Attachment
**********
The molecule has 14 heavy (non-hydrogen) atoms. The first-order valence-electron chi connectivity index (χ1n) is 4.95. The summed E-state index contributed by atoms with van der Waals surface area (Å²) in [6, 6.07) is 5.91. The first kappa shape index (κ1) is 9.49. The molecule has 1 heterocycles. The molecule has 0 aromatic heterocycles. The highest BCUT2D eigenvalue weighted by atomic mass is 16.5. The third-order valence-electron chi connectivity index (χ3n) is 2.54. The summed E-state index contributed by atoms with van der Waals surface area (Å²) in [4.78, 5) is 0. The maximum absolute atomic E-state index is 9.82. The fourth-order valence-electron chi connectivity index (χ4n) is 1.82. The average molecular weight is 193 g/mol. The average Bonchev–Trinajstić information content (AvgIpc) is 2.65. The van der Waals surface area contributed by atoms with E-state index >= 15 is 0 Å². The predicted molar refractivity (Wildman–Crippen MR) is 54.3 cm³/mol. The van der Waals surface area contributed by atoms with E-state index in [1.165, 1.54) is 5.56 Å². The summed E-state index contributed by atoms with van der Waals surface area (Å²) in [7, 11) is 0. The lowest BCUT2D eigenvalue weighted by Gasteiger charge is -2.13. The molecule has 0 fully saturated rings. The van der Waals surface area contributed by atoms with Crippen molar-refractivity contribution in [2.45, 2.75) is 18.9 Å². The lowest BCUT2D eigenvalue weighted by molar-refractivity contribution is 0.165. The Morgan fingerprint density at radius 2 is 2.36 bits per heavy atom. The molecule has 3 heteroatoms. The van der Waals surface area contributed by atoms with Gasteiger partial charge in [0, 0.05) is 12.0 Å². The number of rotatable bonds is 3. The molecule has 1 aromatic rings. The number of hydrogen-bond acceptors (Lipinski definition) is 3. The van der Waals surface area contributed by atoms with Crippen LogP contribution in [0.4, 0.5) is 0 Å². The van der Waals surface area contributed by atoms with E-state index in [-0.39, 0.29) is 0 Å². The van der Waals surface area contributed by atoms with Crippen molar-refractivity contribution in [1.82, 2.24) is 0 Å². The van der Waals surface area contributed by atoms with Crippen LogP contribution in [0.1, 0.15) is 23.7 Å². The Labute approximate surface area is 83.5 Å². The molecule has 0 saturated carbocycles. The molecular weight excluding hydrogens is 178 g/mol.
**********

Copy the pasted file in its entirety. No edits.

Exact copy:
The molecule has 14 heavy (non-hydrogen) atoms. The first-order valence-electron chi connectivity index (χ1n) is 4.95. The summed E-state index contributed by atoms with van der Waals surface area (Å²) in [6, 6.07) is 5.91. The first kappa shape index (κ1) is 9.49. The molecule has 1 heterocycles. The molecule has 0 aromatic heterocycles. The highest BCUT2D eigenvalue weighted by atomic mass is 16.5. The third-order valence-electron chi connectivity index (χ3n) is 2.54. The summed E-state index contributed by atoms with van der Waals surface area (Å²) in [4.78, 5) is 0. The maximum absolute atomic E-state index is 9.82. The fourth-order valence-electron chi connectivity index (χ4n) is 1.82. The average molecular weight is 193 g/mol. The average Bonchev–Trinajstić information content (AvgIpc) is 2.65. The van der Waals surface area contributed by atoms with E-state index >= 15 is 0 Å². The predicted molar refractivity (Wildman–Crippen MR) is 54.3 cm³/mol. The van der Waals surface area contributed by atoms with E-state index in [1.165, 1.54) is 5.56 Å². The summed E-state index contributed by atoms with van der Waals surface area (Å²) in [7, 11) is 0. The lowest BCUT2D eigenvalue weighted by Gasteiger charge is -2.13. The molecule has 0 fully saturated rings. The van der Waals surface area contributed by atoms with Crippen molar-refractivity contribution in [2.45, 2.75) is 18.9 Å². The lowest BCUT2D eigenvalue weighted by molar-refractivity contribution is 0.165. The Morgan fingerprint density at radius 2 is 2.36 bits per heavy atom. The molecule has 3 heteroatoms. The van der Waals surface area contributed by atoms with Gasteiger partial charge in [0, 0.05) is 12.0 Å². The number of rotatable bonds is 3. The molecule has 1 aromatic rings. The number of hydrogen-bond acceptors (Lipinski definition) is 3. The van der Waals surface area contributed by atoms with Crippen LogP contribution in [0.4, 0.5) is 0 Å². The van der Waals surface area contributed by atoms with E-state index in [-0.39, 0.29) is 0 Å². The van der Waals surface area contributed by atoms with Crippen molar-refractivity contribution in [1.82, 2.24) is 0 Å². The van der Waals surface area contributed by atoms with Crippen LogP contribution in [0.1, 0.15) is 23.7 Å². The Labute approximate surface area is 83.5 Å². The molecule has 0 saturated carbocycles. The molecular weight excluding hydrogens is 178 g/mol.